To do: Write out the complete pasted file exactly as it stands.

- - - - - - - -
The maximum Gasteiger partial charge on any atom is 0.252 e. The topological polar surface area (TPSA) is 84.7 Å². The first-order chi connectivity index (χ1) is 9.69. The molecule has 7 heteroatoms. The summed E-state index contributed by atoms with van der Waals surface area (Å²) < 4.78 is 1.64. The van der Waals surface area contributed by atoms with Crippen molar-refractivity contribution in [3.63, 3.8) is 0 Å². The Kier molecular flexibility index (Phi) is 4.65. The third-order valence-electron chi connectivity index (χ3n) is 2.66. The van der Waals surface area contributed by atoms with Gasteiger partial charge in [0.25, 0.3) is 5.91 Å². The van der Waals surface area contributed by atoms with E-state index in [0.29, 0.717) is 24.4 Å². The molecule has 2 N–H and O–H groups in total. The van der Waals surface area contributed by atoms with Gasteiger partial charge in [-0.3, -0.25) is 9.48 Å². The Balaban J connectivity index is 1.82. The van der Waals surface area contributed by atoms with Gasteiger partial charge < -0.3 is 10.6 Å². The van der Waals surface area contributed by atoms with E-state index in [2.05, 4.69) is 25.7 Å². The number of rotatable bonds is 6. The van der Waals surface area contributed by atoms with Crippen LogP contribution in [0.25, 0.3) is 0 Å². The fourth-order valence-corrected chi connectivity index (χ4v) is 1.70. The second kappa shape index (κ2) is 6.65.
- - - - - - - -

The maximum Gasteiger partial charge on any atom is 0.252 e. The topological polar surface area (TPSA) is 84.7 Å². The first-order chi connectivity index (χ1) is 9.69. The molecule has 7 heteroatoms. The summed E-state index contributed by atoms with van der Waals surface area (Å²) < 4.78 is 1.64. The van der Waals surface area contributed by atoms with Crippen molar-refractivity contribution in [3.63, 3.8) is 0 Å². The Kier molecular flexibility index (Phi) is 4.65. The third-order valence-electron chi connectivity index (χ3n) is 2.66. The van der Waals surface area contributed by atoms with Gasteiger partial charge in [0.25, 0.3) is 5.91 Å². The van der Waals surface area contributed by atoms with E-state index in [0.29, 0.717) is 24.4 Å². The molecule has 2 N–H and O–H groups in total. The van der Waals surface area contributed by atoms with Gasteiger partial charge in [-0.3, -0.25) is 9.48 Å². The Balaban J connectivity index is 1.82. The van der Waals surface area contributed by atoms with Gasteiger partial charge < -0.3 is 10.6 Å². The van der Waals surface area contributed by atoms with E-state index in [2.05, 4.69) is 25.7 Å². The number of rotatable bonds is 6. The van der Waals surface area contributed by atoms with Crippen LogP contribution in [0.25, 0.3) is 0 Å². The fourth-order valence-corrected chi connectivity index (χ4v) is 1.70. The second kappa shape index (κ2) is 6.65.